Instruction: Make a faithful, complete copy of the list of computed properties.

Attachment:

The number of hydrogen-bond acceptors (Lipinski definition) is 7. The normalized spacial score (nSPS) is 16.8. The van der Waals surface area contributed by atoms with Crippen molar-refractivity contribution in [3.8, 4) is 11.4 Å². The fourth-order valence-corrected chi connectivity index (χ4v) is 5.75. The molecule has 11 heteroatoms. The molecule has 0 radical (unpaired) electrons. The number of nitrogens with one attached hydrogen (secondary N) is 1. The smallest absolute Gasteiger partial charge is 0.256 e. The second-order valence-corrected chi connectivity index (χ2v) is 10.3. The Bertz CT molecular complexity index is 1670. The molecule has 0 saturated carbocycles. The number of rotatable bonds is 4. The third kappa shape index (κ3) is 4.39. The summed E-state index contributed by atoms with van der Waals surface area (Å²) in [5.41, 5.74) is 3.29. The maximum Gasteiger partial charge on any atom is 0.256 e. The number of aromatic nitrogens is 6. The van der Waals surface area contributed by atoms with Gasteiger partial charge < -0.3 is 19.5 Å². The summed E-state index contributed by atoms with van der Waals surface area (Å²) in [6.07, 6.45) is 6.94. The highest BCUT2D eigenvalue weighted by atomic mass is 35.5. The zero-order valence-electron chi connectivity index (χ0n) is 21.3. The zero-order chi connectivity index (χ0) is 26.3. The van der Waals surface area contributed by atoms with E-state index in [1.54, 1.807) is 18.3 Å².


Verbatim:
The number of hydrogen-bond acceptors (Lipinski definition) is 7. The normalized spacial score (nSPS) is 16.8. The van der Waals surface area contributed by atoms with Crippen molar-refractivity contribution in [3.8, 4) is 11.4 Å². The fourth-order valence-corrected chi connectivity index (χ4v) is 5.75. The molecule has 11 heteroatoms. The molecule has 0 radical (unpaired) electrons. The number of nitrogens with one attached hydrogen (secondary N) is 1. The smallest absolute Gasteiger partial charge is 0.256 e. The second-order valence-corrected chi connectivity index (χ2v) is 10.3. The Bertz CT molecular complexity index is 1670. The molecule has 0 saturated carbocycles. The number of rotatable bonds is 4. The third kappa shape index (κ3) is 4.39. The summed E-state index contributed by atoms with van der Waals surface area (Å²) in [5.41, 5.74) is 3.29. The maximum Gasteiger partial charge on any atom is 0.256 e. The number of aromatic nitrogens is 6. The van der Waals surface area contributed by atoms with Gasteiger partial charge < -0.3 is 19.5 Å². The summed E-state index contributed by atoms with van der Waals surface area (Å²) in [6.07, 6.45) is 6.94. The highest BCUT2D eigenvalue weighted by atomic mass is 35.5. The zero-order valence-electron chi connectivity index (χ0n) is 21.3. The zero-order chi connectivity index (χ0) is 26.3. The van der Waals surface area contributed by atoms with E-state index in [1.54, 1.807) is 18.3 Å².